The World Health Organisation (WHO) says it is in countries’ self-interest to shun vaccine nationalism and work toward equitable distribution of the medicines, noting that people must come first over short-term profits.
WHO’s Director-General, Dr. Tedros Ghebreyesus said this at the first COVID-19 news conference for the year at WHO headquarters in Geneva.
Vaccine nationalism is when a country manages to secure doses of vaccines for its own citizens and prioritises its own domestic markets before they are made available in other countries.
This is done through pre-purchase agreements between a government and a vaccine manufacturer.
In series of tweets posted on the UN health agency twitter account @WHO, Ghebreyesus also urged all governments to be committed to equitable distribution of the vaccine.
“I urge all governments to work together and live up to their commitments to equitable distribution globally and all pharmaceutical groups to boost supply as quickly as possible and to fully participate in COVAX,’’ he said.
According to him, vaccination of health workers against COVID-19 and those at high risk of serious disease is the fastest way to stabilise health systems.
“Vaccinating health workers and those at high risk of serious disease is the fastest way to stablise health systems, ensure all essential health services are up and running and that a truly global economic recovery can take place.
“We owe it morally to health workers everywhere who have been fighting this pandemic around the clock for the best part of a year to vaccinate them all as soon as possible.’’
The WHO Chief, however, said that it was important to remember that COVID-19 was just one of a number of major disease outbreaks facing communities across the world.
Ghebreyesus said that WHO was also “picking up and analysing hundreds of potential signals every week”, concerning other life-threatening illnesses.
But he made it clear that COVID-19 remained “a major public health crisis”, while assuring that WHO is “working day and night” to accelerate science, provide solutions on the ground and build global solidarity.
“This is as important for tackling the pandemic as it is for getting essential services back up and running again,” he said.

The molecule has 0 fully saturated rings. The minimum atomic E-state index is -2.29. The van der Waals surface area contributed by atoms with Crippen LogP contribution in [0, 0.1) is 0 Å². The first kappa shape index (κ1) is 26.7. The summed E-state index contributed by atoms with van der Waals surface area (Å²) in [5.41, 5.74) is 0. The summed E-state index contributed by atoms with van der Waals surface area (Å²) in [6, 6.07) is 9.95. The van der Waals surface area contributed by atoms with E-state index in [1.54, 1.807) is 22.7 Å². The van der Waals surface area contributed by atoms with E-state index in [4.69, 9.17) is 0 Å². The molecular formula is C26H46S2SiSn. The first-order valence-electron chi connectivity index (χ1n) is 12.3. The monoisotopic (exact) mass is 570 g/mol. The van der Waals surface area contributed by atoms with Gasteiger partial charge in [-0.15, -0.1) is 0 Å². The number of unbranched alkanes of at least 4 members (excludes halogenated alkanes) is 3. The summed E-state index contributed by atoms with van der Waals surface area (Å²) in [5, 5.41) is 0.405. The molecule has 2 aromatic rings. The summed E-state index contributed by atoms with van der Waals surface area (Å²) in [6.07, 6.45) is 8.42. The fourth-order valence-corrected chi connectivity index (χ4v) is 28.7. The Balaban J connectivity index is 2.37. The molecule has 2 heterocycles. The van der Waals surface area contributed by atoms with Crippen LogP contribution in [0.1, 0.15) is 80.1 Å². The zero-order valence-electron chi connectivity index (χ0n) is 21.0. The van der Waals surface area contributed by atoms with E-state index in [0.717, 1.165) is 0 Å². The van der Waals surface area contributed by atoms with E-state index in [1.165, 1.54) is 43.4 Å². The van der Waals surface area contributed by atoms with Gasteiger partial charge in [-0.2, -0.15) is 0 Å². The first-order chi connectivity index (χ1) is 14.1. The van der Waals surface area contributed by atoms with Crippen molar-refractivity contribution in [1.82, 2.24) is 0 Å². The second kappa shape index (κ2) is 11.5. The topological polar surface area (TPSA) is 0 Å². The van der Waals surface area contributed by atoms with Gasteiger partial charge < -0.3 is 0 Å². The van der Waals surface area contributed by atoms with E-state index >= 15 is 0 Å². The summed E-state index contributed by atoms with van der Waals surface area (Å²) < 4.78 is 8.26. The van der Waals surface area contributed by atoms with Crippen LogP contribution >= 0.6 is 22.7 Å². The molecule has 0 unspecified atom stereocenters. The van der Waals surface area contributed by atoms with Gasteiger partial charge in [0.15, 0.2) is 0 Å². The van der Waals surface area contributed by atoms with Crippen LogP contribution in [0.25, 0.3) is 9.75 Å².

While pointing out that WHO’s work stretches “far beyond emergencies”, the UN official explained that its operations encompass improving “human health in all its aspects from birth to old age”.
He elaborated on the breadth of the agency’s activities – from keeping mothers and babies alive during childbirth to tackling mental health and controlling HIV/AIDS and other diseases.
“We have learned a lot in 2020, not least that health is an investment in overall development critical for thriving economies and a key pillar of national security.”
According to him, integrated primary healthcare systems are imperative to prevent, screen and treat infectious and non-communicable diseases.
Citing the pandemic, Ghebreyesus said that infectious viruses put those with underlying conditions “at highest risk of dying”, and that countries with high numbers of people with health conditions put “extra stress on the health system”.
He maintained that health cannot be “an afterthought when we have an emergency” and underscored the need to “invest in preparedness and surveillance to stop the next pandemic”.
In addition, he said “at the dawn of 2021, scientists and public health experts from inside and outside WHO are continuing to break down the latest data and put forward solutions to `build back greener and stronger health systems’.
“My one hope is that there’s less politicking about health in the year ahead.”
He noted that the scientific community has “set a new standard for vaccine development”, and urged the international community to set a new standard for access.
On Dec. 31, 2020, WHO cleared the Pfizer-BioNTech vaccine for emergency use and on Monday, rollout of the Astra-Zeneca vaccine developed by Oxford University began in the United Kingdom.
With 190 “countries and economies” backing the COVAX international vaccines-for-all initiative, the WHO director-general wanted to see all manufacturers quickly channel supplies there to enable rollouts to protect high-risk people globally.